Awards & Accomplishments
Schaefer’s professional accomplishments and academic contributions brought her invitations to participate in many round-table discussions and design juries sponsored by museums and universities. She won design awards from the Museum of Modern Art (1952) and the Decorators Club of New York (1959), the latter an organization for which she served two terms as president (1947–1948 and 1955–1957). She was also a member of the American Institute of Decorators, the Home Lighting Forum, the Illuminating Engineers Society, the Architectural League of New York, the American Federation of the Arts, and the Art Dealers Association of America.
Schaefer recognized the impact that modern imagination, technology, and industrial means of production would have on the creation of living and working environments. “These were the new areas for living, the reports of which had so quickened our imaginations, that were to expand our lives while simplifying our chores,” she explained in an article in Crafts Horizon magazine. Her constant alertness to new ideas and her professional contributions made a significant impact on the history of postwar American living, architecture, and design.
Bertha Schaefer died on May 24, 1971.
“Across the Seas of Collaboration for the New Singer Collection.” Interiors 110, December 1951: 120–129.
“Bertha Schaefer, A.I.D., Respects an Assemblage of Abstract Art in a Softly Lighted Living Room.” Interiors 119, August 1959: 81.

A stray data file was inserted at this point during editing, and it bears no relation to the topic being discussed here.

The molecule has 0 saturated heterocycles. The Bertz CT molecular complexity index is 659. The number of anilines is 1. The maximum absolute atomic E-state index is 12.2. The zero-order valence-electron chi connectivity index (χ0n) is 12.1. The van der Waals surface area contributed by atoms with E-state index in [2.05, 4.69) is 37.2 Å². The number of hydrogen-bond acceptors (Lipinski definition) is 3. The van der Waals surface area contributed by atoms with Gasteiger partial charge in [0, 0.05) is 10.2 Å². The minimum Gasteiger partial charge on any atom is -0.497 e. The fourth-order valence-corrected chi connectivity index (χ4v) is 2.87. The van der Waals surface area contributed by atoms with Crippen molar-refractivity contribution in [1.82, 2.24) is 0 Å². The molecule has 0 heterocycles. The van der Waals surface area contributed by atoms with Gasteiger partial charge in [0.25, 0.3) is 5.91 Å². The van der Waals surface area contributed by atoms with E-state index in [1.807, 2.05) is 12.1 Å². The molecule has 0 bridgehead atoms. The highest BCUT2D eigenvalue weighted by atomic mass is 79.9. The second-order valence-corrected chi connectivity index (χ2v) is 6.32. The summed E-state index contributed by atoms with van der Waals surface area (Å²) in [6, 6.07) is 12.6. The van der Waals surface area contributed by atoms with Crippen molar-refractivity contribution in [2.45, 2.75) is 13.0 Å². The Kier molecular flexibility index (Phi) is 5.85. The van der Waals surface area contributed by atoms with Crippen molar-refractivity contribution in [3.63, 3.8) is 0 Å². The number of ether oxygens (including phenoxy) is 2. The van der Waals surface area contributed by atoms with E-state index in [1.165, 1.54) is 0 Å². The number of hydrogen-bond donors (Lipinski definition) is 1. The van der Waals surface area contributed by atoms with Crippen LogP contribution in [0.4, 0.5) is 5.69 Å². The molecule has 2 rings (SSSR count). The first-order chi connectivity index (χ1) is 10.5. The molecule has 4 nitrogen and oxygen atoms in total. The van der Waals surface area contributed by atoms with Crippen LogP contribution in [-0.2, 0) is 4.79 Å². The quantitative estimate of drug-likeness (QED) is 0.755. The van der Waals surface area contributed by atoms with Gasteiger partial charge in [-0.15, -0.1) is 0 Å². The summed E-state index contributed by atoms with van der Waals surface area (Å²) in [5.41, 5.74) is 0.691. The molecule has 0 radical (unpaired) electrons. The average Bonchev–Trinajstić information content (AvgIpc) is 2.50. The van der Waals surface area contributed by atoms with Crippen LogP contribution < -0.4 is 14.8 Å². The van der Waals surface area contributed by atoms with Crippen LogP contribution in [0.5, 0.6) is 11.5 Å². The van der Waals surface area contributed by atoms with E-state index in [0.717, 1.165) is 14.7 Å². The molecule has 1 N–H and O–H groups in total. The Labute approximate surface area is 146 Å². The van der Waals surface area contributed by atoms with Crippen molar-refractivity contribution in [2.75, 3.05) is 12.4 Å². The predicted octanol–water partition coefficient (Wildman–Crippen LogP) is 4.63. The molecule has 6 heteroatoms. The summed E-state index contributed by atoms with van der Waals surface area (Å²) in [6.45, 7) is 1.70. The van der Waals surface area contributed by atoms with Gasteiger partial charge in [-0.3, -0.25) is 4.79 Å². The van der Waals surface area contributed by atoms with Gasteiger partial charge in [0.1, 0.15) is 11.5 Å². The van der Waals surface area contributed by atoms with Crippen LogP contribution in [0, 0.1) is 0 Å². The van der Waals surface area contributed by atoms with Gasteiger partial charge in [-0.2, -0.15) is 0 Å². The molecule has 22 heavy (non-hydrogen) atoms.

“Bertha Schaefer’s Lobby for an Apartment House.” Interiors 111, April 1952: 104–105.
“Bertha Schaefer Wins Award.” Interiors 118, June 1959: 20.
“Case of Ambidexterity.” Interiors 116 (December 1956): 118–121;
“Focalite.” New York Times, February 4, 1945, sec. 6, p. 12:5.
“Integrating the Arts: Newark.” Interiors 114, June 1955: 20.
Madison, Mary. “Decorator Favors Buying Paintings First and Building Color Scheme Around Them.” New York Times, September 30, 1944, 18:3.
“Modern House Comes Alive.” Crafts Horizon 13, September 1953: 30–33.
Obituary. Crafts Horizon 31, August 1971: 4.
“Bertha Schaefer, an Art Dealer And Interior Designer, 76, Dies.” New York Times, May 26, 1971, 46:.
“Portraits.” Interiors 114 (May 1955): 100+.
Roche, Mary. “A Lift From Lighting.” New York Times, January 14, 1945, sec. 6, p. 28:2.
Roche, Mary. “New Ideas and Inventions.” New York Times, June 8, 1947, sec. 6, p. 39:1.
“Trials of Jurying.” Crafts Horizon 16, March 1956: 30–35.
Who’s Who of American Women, 1958–1971.